liability exists, GuideOne seeks contractual indemnity from Al Shank.
Al Shank argues that the third-party complaint should be dismissed because it already, and
involuntarily, discharged GuideOne’s coverage obligations that should have been paid to the church.
According to Al Shank, if Westport is successful and GuideOne reimburses Westport—but Al Shank is
required to reimburse GuideOne for what is owed to Westport—then GuideOne will end up paying
nothing to cover the loss.
Westport filed this action as assignee to the church and subrogee to Al Shank. “The basic idea
of subrogation is that of substituting the insurance carrier for the insured in the insured’s action against
a third party.” U.S. Fire Ins. Co. v. Royal Ins. Co., 759 F.2d 306, 309 (3d Cir. 1985).
Here, GuideOne is attempting to join Al Shank, Westport’s subrogor, through a third-party
complaint. Any finding of responsibility on the part of Al Shank would not create a right of recovery
in Westport, but rather would “merely serve to eliminate or reduce” Westport’s right to recover from
GuideOne. Cf. USAA Cas. Ins. Co. v. Metro. Edison Co., No. 1:12-CV-1178, 2013 WL 2403309, at *2
(M.D. Pa. May 31, 2013). “The rights of the insurer against the wrongdoer cannot rise higher than the
rights of the insured against such wrongdoer, since the insurer as subrogee, in contemplation of law,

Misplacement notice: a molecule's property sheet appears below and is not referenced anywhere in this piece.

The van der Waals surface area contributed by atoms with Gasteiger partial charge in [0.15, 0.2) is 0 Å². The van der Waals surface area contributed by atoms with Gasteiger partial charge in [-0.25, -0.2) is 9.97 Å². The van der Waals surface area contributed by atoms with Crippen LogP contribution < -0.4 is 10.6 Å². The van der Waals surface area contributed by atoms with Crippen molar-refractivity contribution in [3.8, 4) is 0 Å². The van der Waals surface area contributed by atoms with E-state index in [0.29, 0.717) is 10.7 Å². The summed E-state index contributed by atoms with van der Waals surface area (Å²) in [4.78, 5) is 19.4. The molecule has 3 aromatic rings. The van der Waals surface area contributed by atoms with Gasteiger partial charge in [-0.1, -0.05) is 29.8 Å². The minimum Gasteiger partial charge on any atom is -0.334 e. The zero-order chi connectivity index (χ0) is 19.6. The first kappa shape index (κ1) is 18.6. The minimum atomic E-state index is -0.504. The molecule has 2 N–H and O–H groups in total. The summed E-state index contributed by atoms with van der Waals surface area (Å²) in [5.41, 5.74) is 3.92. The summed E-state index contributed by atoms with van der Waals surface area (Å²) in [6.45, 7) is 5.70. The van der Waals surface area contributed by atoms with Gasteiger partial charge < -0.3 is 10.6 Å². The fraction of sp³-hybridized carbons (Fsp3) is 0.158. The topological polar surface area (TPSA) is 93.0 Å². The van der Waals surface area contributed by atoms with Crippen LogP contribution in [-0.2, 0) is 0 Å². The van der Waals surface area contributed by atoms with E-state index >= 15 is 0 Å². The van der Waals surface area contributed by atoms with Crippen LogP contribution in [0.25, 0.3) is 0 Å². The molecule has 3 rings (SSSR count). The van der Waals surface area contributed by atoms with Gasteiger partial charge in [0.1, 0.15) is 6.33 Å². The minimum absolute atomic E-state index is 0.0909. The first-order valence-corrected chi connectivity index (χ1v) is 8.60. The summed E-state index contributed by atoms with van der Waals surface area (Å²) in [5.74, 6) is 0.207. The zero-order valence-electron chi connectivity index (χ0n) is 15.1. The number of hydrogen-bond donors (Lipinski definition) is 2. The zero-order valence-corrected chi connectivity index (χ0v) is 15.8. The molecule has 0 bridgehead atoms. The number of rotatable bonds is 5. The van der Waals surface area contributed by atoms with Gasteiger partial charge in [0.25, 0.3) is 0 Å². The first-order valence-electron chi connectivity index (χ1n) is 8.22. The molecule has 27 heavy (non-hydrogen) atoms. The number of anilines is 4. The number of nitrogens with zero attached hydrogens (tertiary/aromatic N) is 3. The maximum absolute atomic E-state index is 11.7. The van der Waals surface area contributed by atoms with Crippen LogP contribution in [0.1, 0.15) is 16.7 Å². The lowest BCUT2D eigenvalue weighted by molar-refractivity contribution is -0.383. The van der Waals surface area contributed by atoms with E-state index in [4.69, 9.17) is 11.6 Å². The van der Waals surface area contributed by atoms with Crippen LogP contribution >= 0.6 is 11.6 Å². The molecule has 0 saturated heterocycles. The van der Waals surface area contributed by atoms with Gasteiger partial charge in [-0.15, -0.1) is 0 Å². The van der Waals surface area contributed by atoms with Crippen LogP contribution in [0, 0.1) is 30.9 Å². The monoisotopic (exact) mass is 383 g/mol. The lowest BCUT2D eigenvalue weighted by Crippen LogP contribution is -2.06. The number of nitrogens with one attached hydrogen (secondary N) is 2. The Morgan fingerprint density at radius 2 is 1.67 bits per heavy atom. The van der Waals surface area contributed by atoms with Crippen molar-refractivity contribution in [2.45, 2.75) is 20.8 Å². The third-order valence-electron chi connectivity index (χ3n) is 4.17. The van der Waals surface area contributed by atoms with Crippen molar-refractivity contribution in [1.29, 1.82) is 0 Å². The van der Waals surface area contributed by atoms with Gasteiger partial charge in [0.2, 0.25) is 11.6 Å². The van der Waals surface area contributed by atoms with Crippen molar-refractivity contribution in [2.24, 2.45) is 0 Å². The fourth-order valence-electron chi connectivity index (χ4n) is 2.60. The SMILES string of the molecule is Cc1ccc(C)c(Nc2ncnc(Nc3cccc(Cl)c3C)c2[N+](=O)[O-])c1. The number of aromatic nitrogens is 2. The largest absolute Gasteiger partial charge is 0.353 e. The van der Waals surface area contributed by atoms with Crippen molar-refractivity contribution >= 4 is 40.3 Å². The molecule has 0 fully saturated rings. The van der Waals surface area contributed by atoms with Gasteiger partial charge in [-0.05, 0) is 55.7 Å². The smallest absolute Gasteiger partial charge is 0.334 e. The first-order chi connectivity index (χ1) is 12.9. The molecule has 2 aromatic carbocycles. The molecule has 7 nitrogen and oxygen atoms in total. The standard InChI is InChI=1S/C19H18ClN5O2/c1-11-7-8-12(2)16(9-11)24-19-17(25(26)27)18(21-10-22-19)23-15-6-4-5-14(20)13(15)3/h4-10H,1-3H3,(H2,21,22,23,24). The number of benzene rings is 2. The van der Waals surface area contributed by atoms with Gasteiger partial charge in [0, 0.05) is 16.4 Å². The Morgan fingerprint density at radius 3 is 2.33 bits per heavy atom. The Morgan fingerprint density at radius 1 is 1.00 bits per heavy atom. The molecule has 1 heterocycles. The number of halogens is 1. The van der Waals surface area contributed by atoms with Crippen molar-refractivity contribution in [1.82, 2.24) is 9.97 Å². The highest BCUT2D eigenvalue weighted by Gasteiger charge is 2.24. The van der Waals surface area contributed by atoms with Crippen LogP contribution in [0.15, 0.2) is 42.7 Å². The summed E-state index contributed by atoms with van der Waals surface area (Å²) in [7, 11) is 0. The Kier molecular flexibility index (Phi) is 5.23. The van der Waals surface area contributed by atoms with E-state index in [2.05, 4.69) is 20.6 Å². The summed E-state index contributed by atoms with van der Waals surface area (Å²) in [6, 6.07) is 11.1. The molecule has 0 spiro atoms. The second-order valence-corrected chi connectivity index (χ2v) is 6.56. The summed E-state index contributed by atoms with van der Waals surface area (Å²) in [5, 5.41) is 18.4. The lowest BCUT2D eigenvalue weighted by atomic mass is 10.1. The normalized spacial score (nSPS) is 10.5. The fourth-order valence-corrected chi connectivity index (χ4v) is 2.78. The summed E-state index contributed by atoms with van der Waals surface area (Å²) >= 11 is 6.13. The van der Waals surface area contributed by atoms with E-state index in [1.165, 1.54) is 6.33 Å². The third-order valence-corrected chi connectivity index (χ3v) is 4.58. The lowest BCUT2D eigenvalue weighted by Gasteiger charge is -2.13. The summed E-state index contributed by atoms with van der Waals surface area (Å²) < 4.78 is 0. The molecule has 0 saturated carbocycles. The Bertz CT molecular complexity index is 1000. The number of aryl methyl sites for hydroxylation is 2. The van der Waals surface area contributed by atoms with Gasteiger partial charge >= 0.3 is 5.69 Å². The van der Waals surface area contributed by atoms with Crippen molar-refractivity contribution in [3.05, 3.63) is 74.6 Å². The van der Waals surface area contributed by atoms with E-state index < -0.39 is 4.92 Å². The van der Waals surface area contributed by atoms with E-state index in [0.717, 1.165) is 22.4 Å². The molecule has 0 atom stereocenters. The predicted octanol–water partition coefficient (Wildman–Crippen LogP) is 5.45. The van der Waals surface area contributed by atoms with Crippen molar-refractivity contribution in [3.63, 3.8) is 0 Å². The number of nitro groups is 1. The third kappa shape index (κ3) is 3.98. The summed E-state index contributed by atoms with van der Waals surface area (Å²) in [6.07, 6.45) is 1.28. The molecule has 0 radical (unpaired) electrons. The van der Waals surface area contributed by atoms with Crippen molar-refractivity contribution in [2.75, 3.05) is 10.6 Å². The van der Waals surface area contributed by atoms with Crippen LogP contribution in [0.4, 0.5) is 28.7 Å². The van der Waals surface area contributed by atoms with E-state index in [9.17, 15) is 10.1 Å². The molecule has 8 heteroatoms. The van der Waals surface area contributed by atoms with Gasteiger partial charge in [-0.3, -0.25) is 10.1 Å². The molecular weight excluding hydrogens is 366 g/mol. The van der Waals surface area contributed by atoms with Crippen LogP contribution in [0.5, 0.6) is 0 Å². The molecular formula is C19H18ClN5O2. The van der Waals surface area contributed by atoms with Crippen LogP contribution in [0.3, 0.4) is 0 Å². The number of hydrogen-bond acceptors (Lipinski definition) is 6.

stands in the place of the insured and succeeds to whatever rights he may have in the matter. Farmers
Ins. Co. v. Farm Bureau Mut. Ins. Co., 608 P.2d 923, 928 (Kan. 1980). Therefore, any defense which
a wrongdoer has against the insured is good against the insurer subrogated to the rights of the insured.
In the instant matter, Westport is not a third party to whom Al Shank could be primarily liable;
rather, the relationship between Al Shank and Westport is that of subrogor and subrogee. Under
Kansas law, a subrogee steps into the shoes of the subrogor for purposes of asserting the subrogor’s
rights against a defendant. See Hartford Fire Ins. Co., 597 P.2d at 628. Thus, Westport’s action
proceeds, with respect to any claims or defenses, as if Al Shank was suing GuideOne in its own
capacity. Any affirmative defense that GuideOne has arising out of Al Shank’s conduct must be
asserted against Wesport, not Al Shank. Therefore, GuideOne’s third-party complaint is duplicative
and fails to state an independent claim against Al Shank.
IT IS THEREFORE ORDERED that GuideOne’s Motion for Partial Dismissal (Doc. 91) is
granted with respect to Westport’s claim of contribution. GuideOne’s motion is denied as to
Westport’s claims of equitable subrogation and implied indemnity.
IT IS FURTHER ORDERED that Al Shank’s Motion to Dismiss (Doc. 93) is granted.
GuideOne’s third-party complaint against Al Shank is dismissed.
Dated this 12th day of January, 2017, at Kansas City, Kansas.
s/ Carlos Murguia______________
United States District Judge